“Time spent on user training, system set-up and maintenance needs to be kept at a minimum,” says Koester. “Combining methods, like STED and fluorescence correlation spectroscopy (FCS), requires flexible systems, like the Leica TCS SP8 confocal platform, which can upgrade any advanced imaging functionality.”
Five years before any other company entered the super-resolution microscopy market, Leica Microsystems entered the market. The company celebrated its 10th anniversary in super-resolution in 2014 and has won two R&D 100 Awards–in 2012 and 2014–for its super-resolution microscopy products–the Leica SR GSD 3D (2012) and Leica TCS SP8 STED 3X (2014).
The Leica SR GSD 3D technology is based on a technique developed by Stefan Hell called ground state depletion followed by individual molecule return. This method allows users to control the emission of fluorochromes, localizing the position of single molecules far below the diffraction limit. This allows the microscope to achieve an image resolution to about 20 nm.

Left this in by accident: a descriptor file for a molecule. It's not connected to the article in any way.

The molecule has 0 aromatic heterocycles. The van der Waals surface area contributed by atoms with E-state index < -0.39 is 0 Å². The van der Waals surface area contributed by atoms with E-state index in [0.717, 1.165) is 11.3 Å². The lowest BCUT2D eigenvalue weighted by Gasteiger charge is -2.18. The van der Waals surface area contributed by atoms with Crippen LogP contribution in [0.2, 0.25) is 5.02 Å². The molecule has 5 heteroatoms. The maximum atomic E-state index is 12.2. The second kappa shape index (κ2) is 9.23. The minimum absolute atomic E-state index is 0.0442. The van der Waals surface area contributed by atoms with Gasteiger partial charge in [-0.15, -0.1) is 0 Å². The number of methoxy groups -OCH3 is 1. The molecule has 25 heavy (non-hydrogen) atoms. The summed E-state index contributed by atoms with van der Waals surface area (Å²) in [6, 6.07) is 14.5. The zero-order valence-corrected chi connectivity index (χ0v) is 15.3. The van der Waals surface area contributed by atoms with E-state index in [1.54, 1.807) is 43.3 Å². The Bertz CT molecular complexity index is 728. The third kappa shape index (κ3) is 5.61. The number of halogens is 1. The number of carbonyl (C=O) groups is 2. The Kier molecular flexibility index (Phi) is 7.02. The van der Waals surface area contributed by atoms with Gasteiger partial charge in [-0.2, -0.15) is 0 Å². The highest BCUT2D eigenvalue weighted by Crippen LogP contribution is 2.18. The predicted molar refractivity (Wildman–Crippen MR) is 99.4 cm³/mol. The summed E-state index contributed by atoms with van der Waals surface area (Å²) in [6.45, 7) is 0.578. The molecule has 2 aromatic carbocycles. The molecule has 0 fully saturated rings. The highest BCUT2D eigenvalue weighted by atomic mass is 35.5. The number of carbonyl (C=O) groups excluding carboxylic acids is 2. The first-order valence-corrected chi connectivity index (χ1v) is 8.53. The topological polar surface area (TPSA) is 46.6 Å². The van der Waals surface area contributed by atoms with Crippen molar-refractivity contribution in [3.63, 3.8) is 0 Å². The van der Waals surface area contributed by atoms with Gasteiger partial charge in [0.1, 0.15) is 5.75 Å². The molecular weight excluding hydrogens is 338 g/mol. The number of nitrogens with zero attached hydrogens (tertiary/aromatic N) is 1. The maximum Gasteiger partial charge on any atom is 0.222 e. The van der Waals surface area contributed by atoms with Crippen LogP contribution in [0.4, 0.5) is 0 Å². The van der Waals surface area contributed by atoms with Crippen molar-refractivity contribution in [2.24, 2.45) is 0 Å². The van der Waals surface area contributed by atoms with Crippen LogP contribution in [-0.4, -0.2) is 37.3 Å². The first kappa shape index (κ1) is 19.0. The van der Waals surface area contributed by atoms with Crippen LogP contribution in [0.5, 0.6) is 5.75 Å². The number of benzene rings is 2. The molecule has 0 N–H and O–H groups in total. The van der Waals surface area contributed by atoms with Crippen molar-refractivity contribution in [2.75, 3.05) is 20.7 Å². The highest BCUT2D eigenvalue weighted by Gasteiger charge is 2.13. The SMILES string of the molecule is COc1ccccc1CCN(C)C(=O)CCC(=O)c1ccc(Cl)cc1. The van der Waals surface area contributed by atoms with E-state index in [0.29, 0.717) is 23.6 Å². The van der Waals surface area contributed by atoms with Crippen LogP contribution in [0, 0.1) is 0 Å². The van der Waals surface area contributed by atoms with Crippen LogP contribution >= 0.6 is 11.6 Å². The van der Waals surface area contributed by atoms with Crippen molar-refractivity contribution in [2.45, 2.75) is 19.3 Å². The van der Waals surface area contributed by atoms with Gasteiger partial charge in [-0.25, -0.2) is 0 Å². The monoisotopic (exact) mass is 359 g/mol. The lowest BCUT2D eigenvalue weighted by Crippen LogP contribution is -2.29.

The Leica TCS SP8 STED 3X, unlike prior systems, which restrict optical resolution improvements to the lateral direction only, extends improvements into the axial direction. Based on the concept of STED, also developed by Hell, the TCS SP8 STED 3X uses superimposed lasers to reduce the effective focal spot scanning the specimen to an area smaller than the diffraction limit.
In 2010, Carl Zeiss entered the super-resolution microscopy market with the ZEISS ELYRA PS.1, the first commercial system to combine the super-resolution techniques of SIM and PALM into one platform. This microscope gave researchers the possibility to choose the technique most appropriate for their samples and to map localized molecules within a super-resolved structural context. Shuttle & Find, introduced in 2012 for the ELYRA PS.1, provided the first correlative workflow between super-resolution and scanning electron microscopy, “thus enabling the mapping of molecules within an ultra-structural context,” says Weisshart.